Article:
Even if you think the Micky Ward-Arturo Gatti rivalry was overrated; even if you think the movie “The Fighter” was all that needed to be said about Ward’s unlikely career breakthrough; you will not consider HBO’s Gatti-Ward retrospective that premieres Saturday overkill.
There are two strong pegs, as we say in the news biz, that warrant “Legendary Nights,” the first being that the trilogy has reached its 10th anniversary. The more salient is that Gatti, who died under mysterious, sordid circumstances in 2009, was inducted into boxing’s hall of fame last summer in Canastota, N.Y., and Ward was there to honor his cosmic twin in boxing history.
There’s a great cast of boxing characters in this retrospective, beginning with promoter Kathy Duva of Main Events, whose explanation of how the first fight came to be. The first fight was the one great fight among the three because the underdog Ward won and because the two inflicted so much punishment on one another that the rivalry took on significance.
Which is why HBO blow-by-blow announcer Jim Lampley begins to cry as he describes what made the first fight so beautiful. It’s not inappropriate at all.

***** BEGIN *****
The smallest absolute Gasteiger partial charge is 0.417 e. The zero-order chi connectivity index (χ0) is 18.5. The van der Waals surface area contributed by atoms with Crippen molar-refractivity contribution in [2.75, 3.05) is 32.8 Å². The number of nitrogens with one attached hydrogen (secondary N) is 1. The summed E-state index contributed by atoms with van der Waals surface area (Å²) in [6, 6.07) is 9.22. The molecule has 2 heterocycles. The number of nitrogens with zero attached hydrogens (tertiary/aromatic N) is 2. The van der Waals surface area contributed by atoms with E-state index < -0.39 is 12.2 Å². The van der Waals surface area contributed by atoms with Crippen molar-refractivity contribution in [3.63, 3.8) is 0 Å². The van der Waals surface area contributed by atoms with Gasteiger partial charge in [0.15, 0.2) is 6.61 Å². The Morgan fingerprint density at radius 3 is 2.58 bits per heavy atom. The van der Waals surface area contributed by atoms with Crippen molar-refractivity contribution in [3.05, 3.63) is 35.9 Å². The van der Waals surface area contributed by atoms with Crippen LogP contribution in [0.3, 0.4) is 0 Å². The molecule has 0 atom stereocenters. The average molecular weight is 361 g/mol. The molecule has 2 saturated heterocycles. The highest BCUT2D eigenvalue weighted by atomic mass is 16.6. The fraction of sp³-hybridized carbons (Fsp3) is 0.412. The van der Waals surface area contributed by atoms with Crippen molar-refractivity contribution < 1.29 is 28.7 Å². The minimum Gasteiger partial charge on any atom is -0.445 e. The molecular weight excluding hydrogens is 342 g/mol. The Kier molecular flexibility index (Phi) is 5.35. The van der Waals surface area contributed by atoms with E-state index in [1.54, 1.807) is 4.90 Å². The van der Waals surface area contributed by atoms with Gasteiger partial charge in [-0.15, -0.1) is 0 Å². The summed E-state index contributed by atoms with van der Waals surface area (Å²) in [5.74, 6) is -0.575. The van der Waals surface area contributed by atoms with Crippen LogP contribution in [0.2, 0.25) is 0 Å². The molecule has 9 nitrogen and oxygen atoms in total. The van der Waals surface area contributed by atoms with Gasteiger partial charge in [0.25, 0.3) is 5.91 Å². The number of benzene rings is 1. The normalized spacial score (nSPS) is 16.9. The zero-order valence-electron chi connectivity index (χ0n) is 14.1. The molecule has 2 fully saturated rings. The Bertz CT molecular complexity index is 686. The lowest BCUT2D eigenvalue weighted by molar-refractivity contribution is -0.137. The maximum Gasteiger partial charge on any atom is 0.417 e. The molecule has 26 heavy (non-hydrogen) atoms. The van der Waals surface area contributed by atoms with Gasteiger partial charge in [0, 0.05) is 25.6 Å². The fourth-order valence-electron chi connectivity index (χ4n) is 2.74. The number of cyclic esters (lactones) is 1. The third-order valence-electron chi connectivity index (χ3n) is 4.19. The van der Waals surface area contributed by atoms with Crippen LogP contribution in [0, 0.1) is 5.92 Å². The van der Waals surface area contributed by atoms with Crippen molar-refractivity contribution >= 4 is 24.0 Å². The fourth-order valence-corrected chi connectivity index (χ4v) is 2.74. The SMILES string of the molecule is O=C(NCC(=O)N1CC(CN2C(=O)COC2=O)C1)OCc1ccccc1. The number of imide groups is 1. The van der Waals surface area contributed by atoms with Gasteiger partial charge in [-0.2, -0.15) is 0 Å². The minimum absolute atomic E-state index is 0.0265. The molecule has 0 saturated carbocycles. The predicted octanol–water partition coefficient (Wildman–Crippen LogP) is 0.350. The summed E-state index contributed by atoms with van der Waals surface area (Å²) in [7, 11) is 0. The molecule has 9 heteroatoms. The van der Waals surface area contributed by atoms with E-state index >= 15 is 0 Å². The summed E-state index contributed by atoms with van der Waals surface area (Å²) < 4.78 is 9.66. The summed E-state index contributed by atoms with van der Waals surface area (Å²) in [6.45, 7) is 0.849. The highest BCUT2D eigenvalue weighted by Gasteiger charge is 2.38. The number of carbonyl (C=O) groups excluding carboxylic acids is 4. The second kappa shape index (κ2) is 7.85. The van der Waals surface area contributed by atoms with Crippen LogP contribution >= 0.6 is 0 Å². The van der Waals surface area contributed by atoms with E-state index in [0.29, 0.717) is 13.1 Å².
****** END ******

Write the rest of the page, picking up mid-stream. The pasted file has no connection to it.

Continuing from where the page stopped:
It's the beauty, the artistic merit, that made the rivalry what Duva (the widow of the late promoter Dan Duva and daughter-in-law of trainer Lou Duva) describes as “much greater than the sum of its parts. The two of them together created history. Neither one could have done it by himself. But together, they became iconic.”
And it is about the two of them. Ward, who has spent most of his life in a lower-middle-class Boston-area milieu has acquired a sort of blue-collar grace that is more charming in this documentary even than actor Mark Wahlberg evoked portraying Ward in “The Fighter.” And Gatti is alive again, sort of the way John Lennon came back to life in the Beatles’ “Anthology.”
Wahlberg narrates the documentary, and Gatti’s manager Pat Lynch and trainer Buddy McGirt, the great boxing writer Ron Borges, promoter Lou DiBella, and referee Frank Capuccino are among those adding perspective. Ward’s wife, Charlene, is eloquent recalling events of a decade ago and beyond.
But it’s the Canastota weekend -- which I’ve never attended -- that tugged my heartstrings. When you’re involved in the world of pro boxing, even as peripherally as I am, you’re often said to be “in boxing,” or perhaps you’ve been “out of boxing” as I was during about seven years that included the 18-month span in which the Ward-Gatti fights took place. It’s a very inclusive world.
If you want to know what it feels like to be “in boxing,” I’ve never seen anything that transports you there the way the Canastota scenes transport the viewer in “Legendary Nights.”
Except for HBO’s remembrance of Sonny Liston in the mid-1990s, “Legendary Nights: is arguably the best boxing documentary I’ve ever seen.